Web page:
Date: Sat, 18 Dec 1999 23:03:35 -1000 From: Dayle K. Turner (email@example.com> Subject: East Oahu Loop
Today marks the start of 2.5 weeks of vacation, and to celebrate the occasion, I slept in this morning till 8:30 [g]. Then after eating breakfast and watching some football on TV, I headed out to the Makapuu area to hike. It so happens that there was a Christmas parade through Waimanalo today. And it so happens that I chose to drive to Makapuu via 'Nalo at just the time the parade began. So after sitting in gridlocked traffic by the Waimanalo polo field for a good 30-40 minutes (with blood pressure rising), I at last was moving again and on my way to start my hike.
With a loop in mind, I parked on Kealahou Street, the one that leads into Kalama Valley before Sandy Beach, leaving my vehicle curbside about midway between the highway and the entrance road to the Koko Crater stables. With two hiking poles and my day pack containing 2 liters of water and a power bar, I set off makai on Kealahou, heading back toward Kalanianaole.
About 60-70 meters before hitting the highway, I veered left on a jeep road through an undeveloped lot that occupies an acre or so between the highway and the Hawaii Kai Golf Course. In maybe an eighth of a mile, the jeep road descended a slope alongside the highway. I then followed the highway, Waimanalo-bound, watching jovial golfers preparing to tee off on my left.
In a couple minutes, I crossed the entrance driveway to the golf course, then ascended a slope on its far side to get to the crest of a spur ridge. This spur is one of the toes of the Koolau mountain range. I've eyed it for several years whenever I drove past it, and today would be the day I hiked it.
For those who want to see the hike route on topo maps, go to
http://www.geocities.com/oahuhiker/eastoahu.jpg andThe spur heads due north to eventually join the Makapuu trail, the one that starts across from the lookout above Makapuu Bay. The junction is at pu'u 733, which is marked by a large pile of stones. The spur I hiked to get there has a reasonably defined trail, not that one is essential since the area is rocky, dry, and populated by scrub vegetation. A brush fire in recent months also helped to make the spur easier to navigate, ridding it of a good deal of that pesky thorned kiawe.
Today was warm and a bit muggy, creating less than ideal hiking conditions, but I kept plugging away, relishing the breezes when they flowed up the slopes. The views are always pretty in this area, my favorite being the deep blue water around Rabbit Island and Kaohikaipu.
After pu'u 733, there is a saddle, then a climb to pu'u 909, at which point Kalama Valley and the homes within it come into view to the left. From hill 909, there is a pretty stiff descent to get to another saddle. It was in this low area that I stopped for my first break, just past Kaulanaaka'iole, literally "the resting place of the rat." A hole in the cliffside marks the spot. I drank some water, reflected on the fatigue I felt, checked the time, and decided to wait till I climbed the next big hill to gobble my power bar.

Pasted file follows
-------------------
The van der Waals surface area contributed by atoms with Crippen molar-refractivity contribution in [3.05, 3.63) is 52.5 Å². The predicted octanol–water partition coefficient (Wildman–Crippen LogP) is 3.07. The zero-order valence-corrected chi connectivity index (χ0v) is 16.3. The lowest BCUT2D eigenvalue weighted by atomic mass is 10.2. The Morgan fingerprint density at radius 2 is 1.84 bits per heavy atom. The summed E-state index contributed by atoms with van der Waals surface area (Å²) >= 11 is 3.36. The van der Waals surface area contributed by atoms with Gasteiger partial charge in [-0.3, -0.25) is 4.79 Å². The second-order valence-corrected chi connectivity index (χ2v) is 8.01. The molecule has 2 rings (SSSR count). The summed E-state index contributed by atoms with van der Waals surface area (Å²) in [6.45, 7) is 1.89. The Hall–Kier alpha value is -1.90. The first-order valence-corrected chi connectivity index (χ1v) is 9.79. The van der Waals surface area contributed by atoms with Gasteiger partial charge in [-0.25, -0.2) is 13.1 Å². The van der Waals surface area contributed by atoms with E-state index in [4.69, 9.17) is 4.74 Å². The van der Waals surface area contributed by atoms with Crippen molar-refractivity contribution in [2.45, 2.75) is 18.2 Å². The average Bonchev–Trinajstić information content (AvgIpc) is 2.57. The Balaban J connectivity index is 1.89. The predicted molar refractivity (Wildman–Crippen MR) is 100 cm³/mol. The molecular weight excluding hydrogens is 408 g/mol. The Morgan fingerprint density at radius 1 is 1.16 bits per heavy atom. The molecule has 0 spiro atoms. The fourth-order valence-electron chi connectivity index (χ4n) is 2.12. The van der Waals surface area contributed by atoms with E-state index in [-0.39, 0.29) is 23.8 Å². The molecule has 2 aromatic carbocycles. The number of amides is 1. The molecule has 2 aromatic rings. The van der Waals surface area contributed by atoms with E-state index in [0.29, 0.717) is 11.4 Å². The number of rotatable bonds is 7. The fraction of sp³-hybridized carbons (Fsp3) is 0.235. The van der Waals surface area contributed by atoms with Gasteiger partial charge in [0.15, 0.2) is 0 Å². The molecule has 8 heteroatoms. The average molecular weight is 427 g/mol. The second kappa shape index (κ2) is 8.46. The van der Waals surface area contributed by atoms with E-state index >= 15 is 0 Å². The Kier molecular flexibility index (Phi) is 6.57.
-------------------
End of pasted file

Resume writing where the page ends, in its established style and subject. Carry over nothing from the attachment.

I made it up pu'u 1251 okay, taking my time so as not to collapse in the thick air. A sweet breeze greeted me at the top, and I sat down on a rock just before the crest of the hill to fish out the power bar I promised myself. As I sat there nibbling, I thought about many things, including the recent discussion about biodegradable trash. While I see the point of sticking a banana peel back into my pack instead of tossing it into the bushes, I couldn't help but think that a peel in the bushes isn't such a bad thing. It will attract rats, someone said. Okay, so rats might come after the peel. And then? They'll eat the peel and stick around to eat seeds of native plants and eggs of native birds. But aren't the rats eating seeds and eggs already? What is it about a banana peel in the bushes that will make the situation worse? I can't figure that out.
After all the mental mumbo jumbo, I roused myself to my feet and recommenced hiking. I passed abandoned buildings on the left, some hang glider platforms on the right, and walked up the access road to the enclosed abandoned tracking station. In a couple minutes I was through the station and descending a steep slope beyond its west perimeter.
There is a saddle, then an intermediate pu'u, then a climb to another ironwood-topped pu'u where we've stopped to eat lunch in the past. A hilltop just past the ironwoods marks the top of the Kaupo Cliffs trail, and then there is a gradual descent to a junction in an ironwood forest where I headed left to start my way down the ridge that separates Kamilonui and Kamiloiki Valleys.
The trail on this ridge is in the best condition I've seen it. People are hiking, clearing, and flagging it. I also spotted a trail heading down a small cleft in the slope to Kamiloiki Valley (this trail is on the left while descending the ridge). I've never noticed this trail in the half dozen times I've hiked this ridge.
A bit further down, I used a well-cleared bypass trail to contour around a rocky pu'u that I've always gone up and over in the past. Nice work to those responsible for this improved route.
The turnoff trail near the base of the ridge is situated between two flags made of red & white material someone has put up. The switchback trail down to the (Pahua) heiau (on Makehuena Place) is also well-used and marked.
I took a short break at the bench on the small lawn at the foot of the heiau, then walked two miles back to my car via Hawaii Kai Drive and then Kealahou. On the way, I scanned the facing side of Koko Crater, examining the numerous spurs extending to the rim. Some looked do-able. Maybe some other time.
In all, a good, sweaty workout on trails free of mud.